“There was a meeting called when I was 13 – I had horrible, horrible skin,” she told The Cut. “The director and the producers, all these men, sat there and stared at me in this makeup trailer. They were like, ‘what are we going to do?’ I sat there like this little girl.”
They decided that the best course of action was to digitally edit out her blemishes:
“It’s shocking that they wouldn’t just let [my acne] be on screen and be the reality of the character who is 13 or 14 years old. They ended up spending thousands of dollars to cover it and to create this false sense of reality about beauty.”
And understandably, Chloe didn’t take the criticism well.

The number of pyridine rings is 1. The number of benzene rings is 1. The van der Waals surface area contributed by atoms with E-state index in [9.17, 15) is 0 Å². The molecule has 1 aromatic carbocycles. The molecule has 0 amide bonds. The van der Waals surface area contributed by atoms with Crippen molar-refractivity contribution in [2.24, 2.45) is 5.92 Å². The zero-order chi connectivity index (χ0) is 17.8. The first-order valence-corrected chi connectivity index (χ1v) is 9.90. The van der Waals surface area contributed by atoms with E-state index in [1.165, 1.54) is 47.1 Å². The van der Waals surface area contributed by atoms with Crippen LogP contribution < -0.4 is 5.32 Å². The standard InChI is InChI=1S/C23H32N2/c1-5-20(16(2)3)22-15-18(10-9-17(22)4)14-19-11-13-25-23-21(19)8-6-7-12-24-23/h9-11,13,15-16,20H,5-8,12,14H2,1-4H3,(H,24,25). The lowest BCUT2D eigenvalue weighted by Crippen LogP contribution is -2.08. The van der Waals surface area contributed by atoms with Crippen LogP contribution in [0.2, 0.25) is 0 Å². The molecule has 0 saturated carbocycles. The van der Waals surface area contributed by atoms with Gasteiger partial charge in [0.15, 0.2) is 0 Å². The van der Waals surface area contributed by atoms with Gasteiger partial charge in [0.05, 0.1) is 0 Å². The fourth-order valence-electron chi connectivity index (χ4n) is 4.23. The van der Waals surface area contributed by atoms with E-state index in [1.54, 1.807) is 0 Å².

“It was probably one of my hardest moments, just terrible,” she said. “I was just trying to find the confidence to get out of that chair and bare my soul as an actor.”
These days, she’s on a mission to end the acne-shaming. Not only is she fronting SKII’Ss Bare Skin Project (the campaign was shot sans makeup and retouching), she’s embracing her imperfections in an effort to inspire other young women to do the same.
“[Acne] is just a reality,” she says. “Transparency is really nice – to be able to look at someone and say, ‘You have that? I have that too!’ The understanding that we’re the same is really comforting and is really wonderful. It stops you from feeling ostracised.”